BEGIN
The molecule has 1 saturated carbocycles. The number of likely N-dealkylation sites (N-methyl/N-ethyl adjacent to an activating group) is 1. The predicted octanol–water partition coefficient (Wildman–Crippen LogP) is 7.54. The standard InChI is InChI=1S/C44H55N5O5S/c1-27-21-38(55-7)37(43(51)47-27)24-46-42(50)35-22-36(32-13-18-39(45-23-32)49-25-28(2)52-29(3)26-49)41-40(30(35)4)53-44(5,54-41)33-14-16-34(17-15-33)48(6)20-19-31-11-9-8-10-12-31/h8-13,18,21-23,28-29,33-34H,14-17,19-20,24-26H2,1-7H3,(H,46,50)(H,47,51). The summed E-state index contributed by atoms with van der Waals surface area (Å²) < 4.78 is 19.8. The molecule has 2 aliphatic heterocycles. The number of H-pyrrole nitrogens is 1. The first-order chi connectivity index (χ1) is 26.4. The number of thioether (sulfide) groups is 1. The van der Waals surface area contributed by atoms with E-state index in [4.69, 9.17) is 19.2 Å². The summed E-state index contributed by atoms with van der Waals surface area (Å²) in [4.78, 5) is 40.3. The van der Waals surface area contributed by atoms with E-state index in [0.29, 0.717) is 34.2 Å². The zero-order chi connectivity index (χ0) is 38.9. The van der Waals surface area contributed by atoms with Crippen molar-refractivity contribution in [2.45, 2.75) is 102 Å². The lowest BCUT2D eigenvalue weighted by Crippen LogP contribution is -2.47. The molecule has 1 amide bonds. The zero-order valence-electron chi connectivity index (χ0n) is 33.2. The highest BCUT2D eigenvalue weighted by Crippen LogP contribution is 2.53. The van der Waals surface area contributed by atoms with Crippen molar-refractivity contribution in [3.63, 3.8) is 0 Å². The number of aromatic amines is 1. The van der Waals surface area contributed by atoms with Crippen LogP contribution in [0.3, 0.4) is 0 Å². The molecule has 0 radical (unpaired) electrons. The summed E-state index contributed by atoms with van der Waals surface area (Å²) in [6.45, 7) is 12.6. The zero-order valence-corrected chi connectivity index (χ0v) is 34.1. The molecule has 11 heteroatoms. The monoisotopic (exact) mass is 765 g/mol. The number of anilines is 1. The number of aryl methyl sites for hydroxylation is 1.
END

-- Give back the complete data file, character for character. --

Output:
The molecule has 1 saturated carbocycles. The number of likely N-dealkylation sites (N-methyl/N-ethyl adjacent to an activating group) is 1. The predicted octanol–water partition coefficient (Wildman–Crippen LogP) is 7.54. The standard InChI is InChI=1S/C44H55N5O5S/c1-27-21-38(55-7)37(43(51)47-27)24-46-42(50)35-22-36(32-13-18-39(45-23-32)49-25-28(2)52-29(3)26-49)41-40(30(35)4)53-44(5,54-41)33-14-16-34(17-15-33)48(6)20-19-31-11-9-8-10-12-31/h8-13,18,21-23,28-29,33-34H,14-17,19-20,24-26H2,1-7H3,(H,46,50)(H,47,51). The summed E-state index contributed by atoms with van der Waals surface area (Å²) < 4.78 is 19.8. The molecule has 2 aliphatic heterocycles. The number of H-pyrrole nitrogens is 1. The first-order chi connectivity index (χ1) is 26.4. The number of thioether (sulfide) groups is 1. The van der Waals surface area contributed by atoms with E-state index in [4.69, 9.17) is 19.2 Å². The summed E-state index contributed by atoms with van der Waals surface area (Å²) in [4.78, 5) is 40.3. The van der Waals surface area contributed by atoms with E-state index in [0.29, 0.717) is 34.2 Å². The zero-order chi connectivity index (χ0) is 38.9. The van der Waals surface area contributed by atoms with Crippen molar-refractivity contribution in [2.45, 2.75) is 102 Å². The lowest BCUT2D eigenvalue weighted by Crippen LogP contribution is -2.47. The molecule has 1 amide bonds. The zero-order valence-electron chi connectivity index (χ0n) is 33.2. The highest BCUT2D eigenvalue weighted by Crippen LogP contribution is 2.53. The van der Waals surface area contributed by atoms with Crippen molar-refractivity contribution in [3.63, 3.8) is 0 Å². The number of aromatic amines is 1. The van der Waals surface area contributed by atoms with Crippen LogP contribution in [0.3, 0.4) is 0 Å². The molecule has 0 radical (unpaired) electrons. The summed E-state index contributed by atoms with van der Waals surface area (Å²) in [6.45, 7) is 12.6. The zero-order valence-corrected chi connectivity index (χ0v) is 34.1. The molecule has 11 heteroatoms. The monoisotopic (exact) mass is 765 g/mol. The number of anilines is 1. The number of aryl methyl sites for hydroxylation is 1.